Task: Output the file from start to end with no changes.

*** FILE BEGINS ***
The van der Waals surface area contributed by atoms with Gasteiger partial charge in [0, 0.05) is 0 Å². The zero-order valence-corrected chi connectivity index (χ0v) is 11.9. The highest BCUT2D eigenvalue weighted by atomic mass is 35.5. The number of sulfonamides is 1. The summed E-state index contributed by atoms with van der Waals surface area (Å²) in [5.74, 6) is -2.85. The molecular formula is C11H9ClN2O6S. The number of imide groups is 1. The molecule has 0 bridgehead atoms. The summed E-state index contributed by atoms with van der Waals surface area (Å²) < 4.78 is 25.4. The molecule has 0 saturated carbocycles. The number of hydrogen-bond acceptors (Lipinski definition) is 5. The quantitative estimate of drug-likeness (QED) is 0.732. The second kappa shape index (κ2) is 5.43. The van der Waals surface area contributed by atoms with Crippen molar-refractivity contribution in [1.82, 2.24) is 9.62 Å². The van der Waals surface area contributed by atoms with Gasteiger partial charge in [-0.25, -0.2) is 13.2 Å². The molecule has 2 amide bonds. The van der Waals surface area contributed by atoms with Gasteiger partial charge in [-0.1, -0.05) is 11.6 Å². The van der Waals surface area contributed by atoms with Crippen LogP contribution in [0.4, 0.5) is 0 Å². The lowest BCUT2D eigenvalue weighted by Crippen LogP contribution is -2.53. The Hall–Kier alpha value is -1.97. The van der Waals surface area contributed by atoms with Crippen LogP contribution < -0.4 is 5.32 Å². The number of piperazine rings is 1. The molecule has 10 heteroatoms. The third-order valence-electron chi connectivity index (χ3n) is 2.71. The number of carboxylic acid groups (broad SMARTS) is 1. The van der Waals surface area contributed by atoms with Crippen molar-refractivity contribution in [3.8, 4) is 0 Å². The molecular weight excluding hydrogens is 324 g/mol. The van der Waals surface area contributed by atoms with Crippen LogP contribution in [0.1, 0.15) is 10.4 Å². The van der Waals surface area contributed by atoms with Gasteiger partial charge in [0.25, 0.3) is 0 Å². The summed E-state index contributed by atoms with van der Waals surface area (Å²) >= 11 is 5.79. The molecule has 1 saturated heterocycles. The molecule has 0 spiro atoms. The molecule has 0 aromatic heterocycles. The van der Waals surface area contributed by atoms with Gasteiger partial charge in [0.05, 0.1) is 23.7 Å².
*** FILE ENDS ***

The van der Waals surface area contributed by atoms with Gasteiger partial charge in [0, 0.05) is 0 Å². The zero-order valence-corrected chi connectivity index (χ0v) is 11.9. The highest BCUT2D eigenvalue weighted by atomic mass is 35.5. The number of sulfonamides is 1. The summed E-state index contributed by atoms with van der Waals surface area (Å²) in [5.74, 6) is -2.85. The molecular formula is C11H9ClN2O6S. The number of imide groups is 1. The molecule has 0 bridgehead atoms. The summed E-state index contributed by atoms with van der Waals surface area (Å²) < 4.78 is 25.4. The molecule has 0 saturated carbocycles. The number of hydrogen-bond acceptors (Lipinski definition) is 5. The quantitative estimate of drug-likeness (QED) is 0.732. The second kappa shape index (κ2) is 5.43. The van der Waals surface area contributed by atoms with Crippen molar-refractivity contribution in [1.82, 2.24) is 9.62 Å². The van der Waals surface area contributed by atoms with Gasteiger partial charge in [-0.25, -0.2) is 13.2 Å². The molecule has 2 amide bonds. The van der Waals surface area contributed by atoms with Gasteiger partial charge in [-0.1, -0.05) is 11.6 Å². The van der Waals surface area contributed by atoms with Crippen LogP contribution in [0.4, 0.5) is 0 Å². The lowest BCUT2D eigenvalue weighted by Crippen LogP contribution is -2.53. The Hall–Kier alpha value is -1.97. The van der Waals surface area contributed by atoms with Crippen LogP contribution < -0.4 is 5.32 Å². The number of piperazine rings is 1. The molecule has 10 heteroatoms. The third-order valence-electron chi connectivity index (χ3n) is 2.71. The number of carboxylic acid groups (broad SMARTS) is 1. The van der Waals surface area contributed by atoms with Crippen molar-refractivity contribution in [3.8, 4) is 0 Å². The molecular weight excluding hydrogens is 324 g/mol. The van der Waals surface area contributed by atoms with Crippen LogP contribution in [0.1, 0.15) is 10.4 Å². The van der Waals surface area contributed by atoms with Gasteiger partial charge in [0.25, 0.3) is 0 Å². The summed E-state index contributed by atoms with van der Waals surface area (Å²) >= 11 is 5.79. The molecule has 1 saturated heterocycles. The molecule has 0 spiro atoms. The molecule has 0 aromatic heterocycles. The van der Waals surface area contributed by atoms with Gasteiger partial charge in [0.05, 0.1) is 23.7 Å².